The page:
In a race with time, Kelly Hutton is making the most out of life.
Exactly a year after she was told she had advanced ovarian cancer, the pioneer Canterbury Flames netballer crossed the finish line of the Queenstown half marathon.
The month before, she’d walked the best part of 12 hours dressed as a hot dog, and won gold at a Masters netball tournament.
And she’s keeping up her fitness, training every other day in a homemade gym alongside Silver Ferns shooter Te Paea Selby-Rickit.
So impressive for a woman who endured major surgery and six rounds of chemotherapy this year.
“It was nice to tick the half marathon off,” Hutton says. “It was really hard, but I kept reminding myself, there’s a reason why I’m doing it. And I’d remember lying in bed in March when it seemed such an unachievable goal.”
In April, we introduced you to Hutton’s heart-wrenching but inspiring story. It would become the most read story in LockerRoom in 2020.
Last year, Hutton was happy working in Bahrain, and captaining the Bahrain national netball team. Around the time of her 45th birthday, she became overwhelmed with exhaustion and had an unrelenting pain in her side, but managed to keep playing sport.
Then a CA125 blood test, which helps diagnose ovarian cancer, showed her tumour markers were “through the roof”. Surgeons discovered advanced stage 3 cancer galloping through her abdomen.
So, Hutton came home to Christchurch with her mother and sister, former Southern Steel netballer Megan Hutton, by her side to face aggressive treatment – made tougher by going through it in Level 4 lockdown.
But since her last chemotherapy in May, Hutton has been building up her strength again. She’s been tackling walking tracks, like the Tora Coastal Walk in the Wairarapa, and training in the gym a friend built in her garage, which they call “Jo’s Box”. Selby-Rickit – working towards her second season with the Mainland Tactix – is training there too.
“Te Paea is cracking into it. And I figure if I can keep up with her, I’ll be doing okay,” Hutton says. “My body is getting used to it, and I’m not sleeping as much as I had to before.”
Her only real setback has been a torn meniscus in her knee.
“I started running and really enjoyed it. But then I fell in a bloody hole,” she laughs. “There’s probably a bit of degeneration in there from netball too.” She’s going to have knee surgery next.
It meant she had to walk the 21.1km, alongside the Shotover and Kawarau rivers, to achieve the goal she’d set herself after her third debilitating round of chemo. Her other sister, Lisa, and friend Nicola McNally walked alongside in her support. And she needed it.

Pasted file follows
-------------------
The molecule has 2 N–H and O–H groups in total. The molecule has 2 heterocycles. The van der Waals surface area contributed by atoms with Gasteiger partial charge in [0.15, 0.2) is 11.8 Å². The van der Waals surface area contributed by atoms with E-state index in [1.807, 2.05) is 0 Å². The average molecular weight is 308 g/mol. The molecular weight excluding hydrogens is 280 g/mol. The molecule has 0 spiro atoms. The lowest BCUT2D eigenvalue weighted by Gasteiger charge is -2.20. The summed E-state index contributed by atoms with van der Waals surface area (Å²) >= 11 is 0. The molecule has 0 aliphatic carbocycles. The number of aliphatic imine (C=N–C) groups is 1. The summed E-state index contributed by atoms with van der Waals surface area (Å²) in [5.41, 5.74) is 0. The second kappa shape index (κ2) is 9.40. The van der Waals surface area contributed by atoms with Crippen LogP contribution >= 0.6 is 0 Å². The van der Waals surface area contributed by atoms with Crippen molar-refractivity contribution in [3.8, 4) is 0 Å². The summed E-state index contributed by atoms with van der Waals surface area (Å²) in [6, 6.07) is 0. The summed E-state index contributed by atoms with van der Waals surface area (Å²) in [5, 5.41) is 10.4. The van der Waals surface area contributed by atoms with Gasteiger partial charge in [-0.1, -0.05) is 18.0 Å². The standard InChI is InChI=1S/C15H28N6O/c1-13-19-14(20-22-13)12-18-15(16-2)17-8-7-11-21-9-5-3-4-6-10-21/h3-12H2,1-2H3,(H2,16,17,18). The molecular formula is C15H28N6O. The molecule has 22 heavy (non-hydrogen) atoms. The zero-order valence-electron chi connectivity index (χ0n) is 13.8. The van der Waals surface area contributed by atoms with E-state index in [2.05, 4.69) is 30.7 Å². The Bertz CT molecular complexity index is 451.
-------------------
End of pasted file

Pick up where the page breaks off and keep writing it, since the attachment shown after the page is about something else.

“After the first kilometre, I wasn’t feeling well. I’d got a little bit carried away the week before and hard with a few training walks,” Hutton says. “But it was a cool thing to do. Next year, I want to run it.”
All her walking and working out is helping Hutton stay on top of her health. “It makes me feel like the old me isn’t quite lost yet,” she says.
“It’s been most important from a mental perspective, because every time something went wrong in the past [the death of her dad and young nephew, and the Christchurch earthquakes], the first thing I did was go for a run. So I want that outlet back.”
Hutton had a “cracking early Christmas present” with her three-monthly oncology check-up a fortnight ago.
“My bloods were better than ever, and my CA125 test is the lowest it’s ever been. I’m the most ‘cancer-free’ I have been since this whole nightmare started,” she wrote on her Facebook page.
But Hutton is under no illusion that the cancer has been beaten.
“It’s a loaded gun. It will come back. My oncologist said: ‘Remember it’s not going to be like this every time’,” she says.
Her body is “still a wreck” from the chemotherapy, and she’s been suffering with the symptoms of menopause since her ovaries were removed.
“And then there’s the real mental mind games, which have been much harder than I thought. There’s the threat of it recurring hanging over your head and you realise how much you’ve had to give up in your life,” she says. “My life is very different from a year ago.”
But she’s not dwelling on it. She’s walking the Abel Tasman Coast Track in the New Year and then the Banks Track on the Banks Peninsula mid-January. “I’m looking at doing the Milford Track at the end of January, but that may be too much,” she says.
Hutton may look to coach a school netball team next season, with Selby-Rickit offering to be her assistant coach. Hutton has the pedigree, having played for Canterbury and the original Flames side in 1989 – when the Coca Cola Cup introduced semi-professional netball to New Zealand – and captaining the New Zealand indoor netball team.
She’s become somewhat of a crusader in the fight against cancer – she was “honoured” to be asked to speak at the Cancer Society Ball in Christchurch (postponed by Covid-19). And she raised $8100 in the Relay of Life Otautahi with her team, the Hutton Sizzlers (hence the hotdog suit).
The Hutton Sizzlers also won gold in netball at the South Island Masters Games, the team including former Silver Ferns shooter Angela Mitchell.
Hutton organised the team, but with her bad knee, didn’t take the court often. “I put myself at goal shoot, and just put my hand up for the ball,” she laughs.
“But I’d love to play again one day. Never say never.”